While I agree with the FFII's very skeptical view on "collective shields against software patents", I have a lot of respect for Jason Schultz, one of the two authors of the upcoming Defensive Patent License ("DPL"). As a staff attorney with the Electronic Frontier Foundation, he was involved with a number of high-profile intellectual property cases, consistently defending the freedom to innovate.
If the disease can't be cured, let's at least deal with some of the symptoms
Software patents are becoming an ever bigger problem:
- There's now a free-for-all going on in the smartphone industry, with different players suing each other (and trolls in the picture as well).
- Apple CEO Steve Jobs recently wrote that a patent pool is being assembled to go after Theora and other open-source codecs.
- Previously, the biggest patent holder, IBM, threatened a Free and Open Source Software startup and effectively the whole concept of interoperability with 173 patents (67 of them still pending).
Since then, there hasn't been any legislative process on substantive patent law (the rules for what can and cannot be patented) in any major market in the world, and the anti-software-patent movement simply hasn't been able to launch any initiative of its own. A new worldwide campaign, EndSoftPatents.org was launched, and I wish Ciaran O'Riordan best of success with it, but I can't see any tangible political progress.
As long as businesses are either in favor of software patents (basically all large IT companies and also some small and medium-sized ones) or only speak out against them without putting their money where their mouth is, politicians won't change anything. It's equally non-obvious to a non-programmer why software patents are bad as it is to a vast majority of programmers why they are undesirable. Almost all politicians are non-programmers and as long as there isn't "muscle behind the hustle" in business terms, they won't abolish software patents against the will of big industry. On the contrary, Europe is working on a broader patent reform that critics such as the FFII believe will strengthen software patents.
In light of the overall situation, I do believe that initiatives such as the Defensive Patent License (DPL) should be evaluated thoroughly and pragmatically. They won't do away with software patents and they don't claim to. Can they still be helpful in some ways? What are their strengths and weaknesses, possibilities and limitations? Let's try to be constructive.
The DPL is still work-in-progress
It's too early to comment on the details of the DPL because, as the aforementioned NetworkWorld article explains, it hasn't been finalized yet.
There's no definitive release date. I've received indications that it won't be this month. It might be sometime next month, but it could also be later.
Nevertheless, I felt it made sense at this point to write down some general thoughts that don't depend on what exactly will be in the final version of the DPL, such as my previous rationale for approaching this constructively.
The DPL is not FOSS-specific -- but it's FOSS-like and the FOSS movement could be a key beneficiary
The aforementioned NetworkWorld article on the upcoming Defensive Patent License (DPL) puts it into a FOSS context, and the similarity between the two acronyms GPL (General Public License) and DPL (Defensive Patent License) isn't coincidental: the authors of the DPL indeed think of a somewhat GPL-like approach to sharing intellectual property.
But it's important to keep in mind that the DPL isn't tied to any particular software licensing model. Participation will be open to proprietary/closed-source developers just as well, without requiring them to switch a FOSS license for their program. The DPL will only affect their patents.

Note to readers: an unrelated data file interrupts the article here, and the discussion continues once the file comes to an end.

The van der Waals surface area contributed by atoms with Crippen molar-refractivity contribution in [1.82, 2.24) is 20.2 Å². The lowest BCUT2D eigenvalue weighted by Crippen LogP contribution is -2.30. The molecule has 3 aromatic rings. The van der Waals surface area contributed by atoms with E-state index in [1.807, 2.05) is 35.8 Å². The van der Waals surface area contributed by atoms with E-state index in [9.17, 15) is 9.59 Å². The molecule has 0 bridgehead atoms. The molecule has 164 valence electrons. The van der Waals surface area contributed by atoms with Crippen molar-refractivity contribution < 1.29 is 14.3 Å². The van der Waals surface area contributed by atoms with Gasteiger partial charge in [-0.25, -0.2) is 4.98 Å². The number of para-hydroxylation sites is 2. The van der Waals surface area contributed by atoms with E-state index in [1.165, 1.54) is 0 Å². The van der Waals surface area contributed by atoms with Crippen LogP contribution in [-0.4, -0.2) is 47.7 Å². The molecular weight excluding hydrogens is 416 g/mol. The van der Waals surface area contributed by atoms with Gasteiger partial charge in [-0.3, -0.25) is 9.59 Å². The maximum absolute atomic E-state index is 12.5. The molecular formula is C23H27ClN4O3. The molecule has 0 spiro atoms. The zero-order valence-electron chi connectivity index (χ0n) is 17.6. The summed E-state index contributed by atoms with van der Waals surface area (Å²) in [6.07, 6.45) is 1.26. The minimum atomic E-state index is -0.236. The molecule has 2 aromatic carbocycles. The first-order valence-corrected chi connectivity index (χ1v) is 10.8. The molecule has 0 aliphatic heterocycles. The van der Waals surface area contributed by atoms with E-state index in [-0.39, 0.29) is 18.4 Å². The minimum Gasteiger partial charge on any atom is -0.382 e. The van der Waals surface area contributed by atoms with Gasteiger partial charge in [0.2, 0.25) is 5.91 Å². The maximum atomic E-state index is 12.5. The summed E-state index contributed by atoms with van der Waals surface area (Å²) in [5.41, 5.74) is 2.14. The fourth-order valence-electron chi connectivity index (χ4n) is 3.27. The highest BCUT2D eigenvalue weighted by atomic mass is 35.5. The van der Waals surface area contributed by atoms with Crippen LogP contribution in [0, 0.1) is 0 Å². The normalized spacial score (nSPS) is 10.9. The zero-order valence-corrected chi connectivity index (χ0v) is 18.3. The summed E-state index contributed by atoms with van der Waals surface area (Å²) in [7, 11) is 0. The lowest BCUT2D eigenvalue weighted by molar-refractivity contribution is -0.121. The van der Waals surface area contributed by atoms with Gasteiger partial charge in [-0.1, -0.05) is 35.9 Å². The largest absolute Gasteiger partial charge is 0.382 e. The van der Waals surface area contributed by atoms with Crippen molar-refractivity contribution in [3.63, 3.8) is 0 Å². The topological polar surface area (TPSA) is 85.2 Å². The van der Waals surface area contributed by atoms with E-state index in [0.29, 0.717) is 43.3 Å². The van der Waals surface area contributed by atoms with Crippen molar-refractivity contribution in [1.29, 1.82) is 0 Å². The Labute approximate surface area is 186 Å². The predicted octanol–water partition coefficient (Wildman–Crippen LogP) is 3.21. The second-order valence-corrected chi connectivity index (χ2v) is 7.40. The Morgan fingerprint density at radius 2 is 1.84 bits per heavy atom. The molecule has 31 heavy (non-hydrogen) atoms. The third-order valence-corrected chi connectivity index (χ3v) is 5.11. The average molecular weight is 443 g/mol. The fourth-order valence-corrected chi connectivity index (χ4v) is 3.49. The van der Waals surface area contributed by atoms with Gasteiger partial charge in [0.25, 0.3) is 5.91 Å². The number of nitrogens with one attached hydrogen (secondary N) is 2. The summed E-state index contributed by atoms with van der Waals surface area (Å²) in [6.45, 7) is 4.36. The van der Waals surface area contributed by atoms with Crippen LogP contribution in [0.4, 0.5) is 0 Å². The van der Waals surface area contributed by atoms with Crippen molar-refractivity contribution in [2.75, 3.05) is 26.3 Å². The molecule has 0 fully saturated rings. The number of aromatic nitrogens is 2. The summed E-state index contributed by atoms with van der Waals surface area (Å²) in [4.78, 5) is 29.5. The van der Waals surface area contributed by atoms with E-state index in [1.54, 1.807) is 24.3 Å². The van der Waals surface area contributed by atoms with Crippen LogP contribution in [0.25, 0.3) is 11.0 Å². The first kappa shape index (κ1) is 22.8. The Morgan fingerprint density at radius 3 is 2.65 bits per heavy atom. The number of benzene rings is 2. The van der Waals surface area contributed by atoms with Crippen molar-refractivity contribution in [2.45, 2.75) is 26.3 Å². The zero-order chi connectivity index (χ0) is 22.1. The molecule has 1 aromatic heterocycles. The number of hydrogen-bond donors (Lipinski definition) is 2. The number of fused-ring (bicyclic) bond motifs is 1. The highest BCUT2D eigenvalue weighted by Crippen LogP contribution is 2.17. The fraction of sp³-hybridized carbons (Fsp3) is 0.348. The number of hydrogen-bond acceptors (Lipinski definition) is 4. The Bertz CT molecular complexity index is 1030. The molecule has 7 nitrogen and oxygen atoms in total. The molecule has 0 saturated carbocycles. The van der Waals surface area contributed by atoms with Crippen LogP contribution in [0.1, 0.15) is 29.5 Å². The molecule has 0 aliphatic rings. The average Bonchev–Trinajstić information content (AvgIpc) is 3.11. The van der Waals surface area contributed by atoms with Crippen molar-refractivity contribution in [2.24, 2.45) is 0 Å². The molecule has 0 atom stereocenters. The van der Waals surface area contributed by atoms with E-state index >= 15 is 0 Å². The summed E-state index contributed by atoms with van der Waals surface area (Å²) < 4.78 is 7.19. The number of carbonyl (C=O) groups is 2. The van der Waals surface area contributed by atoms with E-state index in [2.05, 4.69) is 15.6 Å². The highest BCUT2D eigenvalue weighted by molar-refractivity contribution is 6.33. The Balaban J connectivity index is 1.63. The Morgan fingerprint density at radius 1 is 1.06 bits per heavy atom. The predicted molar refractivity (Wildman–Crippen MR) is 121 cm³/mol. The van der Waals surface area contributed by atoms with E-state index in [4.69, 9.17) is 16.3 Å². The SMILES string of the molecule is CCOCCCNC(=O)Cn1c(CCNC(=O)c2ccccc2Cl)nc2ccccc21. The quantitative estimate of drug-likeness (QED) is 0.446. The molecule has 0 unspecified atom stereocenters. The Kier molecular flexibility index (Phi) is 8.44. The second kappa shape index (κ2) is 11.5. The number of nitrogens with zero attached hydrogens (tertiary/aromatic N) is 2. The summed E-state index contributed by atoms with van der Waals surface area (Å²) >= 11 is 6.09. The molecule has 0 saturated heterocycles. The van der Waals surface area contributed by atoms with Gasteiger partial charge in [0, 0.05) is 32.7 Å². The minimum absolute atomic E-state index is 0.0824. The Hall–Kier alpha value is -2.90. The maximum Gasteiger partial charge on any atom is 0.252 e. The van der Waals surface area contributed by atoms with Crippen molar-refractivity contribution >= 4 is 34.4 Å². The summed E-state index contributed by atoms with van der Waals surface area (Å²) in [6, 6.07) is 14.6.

Absolutely zero deterrent effect on "patent trolls" (non-producing entities)
One thing that can already be said, even before the DPL is published, is that there's just no way it could possibly have even the slightest deterrent effect on a so-called "patent troll" (a non-producing entity asserting patents against companies that, unlike a troll, have actual products on the market).
The only way that owning patents can serve as a deterrent that makes others think twice before attacking you with their patents (and ideally makes them refrain from doing so) is if you own patents you could use against them: mutually assured destruction (or if not destruction, then at least "mutually assured damage").
That concept described the role of nuclear weapons in the Cold War. It can apply to a situation involving two companies with products on the market: both would have to fear that the other can prevent them from continuing to sell their products. But a "troll" doesn't have products and therefore you can't hurt him with your own patents.
It's amazing how many commentators (professional journalists as well as commentators in online forums) who write about patents don't know that basic fact. That's why it's so important to explain it over and over: Trying to use patents against a troll is a non-starter because you don't have any target to attack, no country on which you can drop your own nuclear bomb.
The only way you can hurt a troll is by getting his patents invalidated. I'll address that in the very next paragraph.
Patent busting isn't a matter of having any patents of one's own
If you destroy all of them (or at least all those that have any commercial value), you can destroy the troll's business. But for the process of invalidation, it doesn't matter whether you own any patents yourself. The judges won't care.
If you want to get a patent invalidated, it may be helpful to show prior art (earlier inventions that show that the patentee wasn't the first to come up with something and therefore shouldn't have been granted the relevant patent.
Prior art is not the only way to invalidate patents but it's probably the most common one. That's because patent offices often fail, especially in the field of software, to really find out all of what's already been created. A large number of patents that are granted can therefore be invalidated.
A patent is one of various forms of prior art that can help to get another patent invalidated, but then it doesn't matter who owns it. All that matters is when it was filed: before or after the patent you try to take down.
If an open-source project publishes some timestamped code, that is just as useful for purposes of patent invalidation as a patent application (but without the hard and soft costs of the latter). Even if potential future use as prior art played a role in your decision to file for patents of your own, you wouldn't need the DPL for that purpose. So the DPL must deliver benefits in respects other than prior art.
Having identified "patent trolls" and "prior art" as two areas in which the DPL won't be able to add any value (not just very little value but literally zero value), let's now look at a field in which it will be very hard but maybe (or I should say: hopefully) not impossible for the DPL to have a noteworthy useful effect: retaliation.